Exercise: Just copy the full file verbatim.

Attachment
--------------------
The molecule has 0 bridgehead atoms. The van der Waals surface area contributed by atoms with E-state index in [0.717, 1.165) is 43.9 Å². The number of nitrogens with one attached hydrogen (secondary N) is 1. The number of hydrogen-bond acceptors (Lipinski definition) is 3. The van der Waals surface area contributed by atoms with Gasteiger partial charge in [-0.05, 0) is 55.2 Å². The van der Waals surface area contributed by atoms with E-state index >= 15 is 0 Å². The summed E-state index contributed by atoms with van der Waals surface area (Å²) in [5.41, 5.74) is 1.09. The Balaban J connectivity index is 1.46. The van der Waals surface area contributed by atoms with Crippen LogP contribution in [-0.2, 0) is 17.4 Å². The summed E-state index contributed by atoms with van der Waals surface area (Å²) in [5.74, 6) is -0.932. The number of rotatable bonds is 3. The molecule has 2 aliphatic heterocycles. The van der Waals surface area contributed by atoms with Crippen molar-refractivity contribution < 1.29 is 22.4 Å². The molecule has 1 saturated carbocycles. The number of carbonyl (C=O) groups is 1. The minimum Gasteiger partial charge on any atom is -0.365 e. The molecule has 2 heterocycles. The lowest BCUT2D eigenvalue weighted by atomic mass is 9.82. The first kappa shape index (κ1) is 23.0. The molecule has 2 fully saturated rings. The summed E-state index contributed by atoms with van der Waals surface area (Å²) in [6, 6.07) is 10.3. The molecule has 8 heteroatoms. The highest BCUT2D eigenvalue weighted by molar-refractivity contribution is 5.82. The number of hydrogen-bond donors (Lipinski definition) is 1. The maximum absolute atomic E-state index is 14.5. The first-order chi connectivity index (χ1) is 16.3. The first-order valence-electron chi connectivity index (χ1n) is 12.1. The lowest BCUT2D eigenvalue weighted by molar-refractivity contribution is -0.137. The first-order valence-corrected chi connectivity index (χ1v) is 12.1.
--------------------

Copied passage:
The molecule has 0 bridgehead atoms. The van der Waals surface area contributed by atoms with E-state index in [0.717, 1.165) is 43.9 Å². The number of nitrogens with one attached hydrogen (secondary N) is 1. The number of hydrogen-bond acceptors (Lipinski definition) is 3. The van der Waals surface area contributed by atoms with Gasteiger partial charge in [-0.05, 0) is 55.2 Å². The van der Waals surface area contributed by atoms with E-state index >= 15 is 0 Å². The summed E-state index contributed by atoms with van der Waals surface area (Å²) in [5.41, 5.74) is 1.09. The Balaban J connectivity index is 1.46. The van der Waals surface area contributed by atoms with Crippen LogP contribution in [-0.2, 0) is 17.4 Å². The summed E-state index contributed by atoms with van der Waals surface area (Å²) in [5.74, 6) is -0.932. The number of rotatable bonds is 3. The molecule has 2 aliphatic heterocycles. The van der Waals surface area contributed by atoms with Crippen molar-refractivity contribution < 1.29 is 22.4 Å². The molecule has 1 saturated carbocycles. The number of carbonyl (C=O) groups is 1. The minimum Gasteiger partial charge on any atom is -0.365 e. The molecule has 2 heterocycles. The lowest BCUT2D eigenvalue weighted by atomic mass is 9.82. The first kappa shape index (κ1) is 23.0. The molecule has 2 fully saturated rings. The summed E-state index contributed by atoms with van der Waals surface area (Å²) in [6, 6.07) is 10.3. The molecule has 8 heteroatoms. The highest BCUT2D eigenvalue weighted by molar-refractivity contribution is 5.82. The number of hydrogen-bond donors (Lipinski definition) is 1. The maximum absolute atomic E-state index is 14.5. The first-order chi connectivity index (χ1) is 16.3. The first-order valence-electron chi connectivity index (χ1n) is 12.1. The lowest BCUT2D eigenvalue weighted by molar-refractivity contribution is -0.137. The first-order valence-corrected chi connectivity index (χ1v) is 12.1.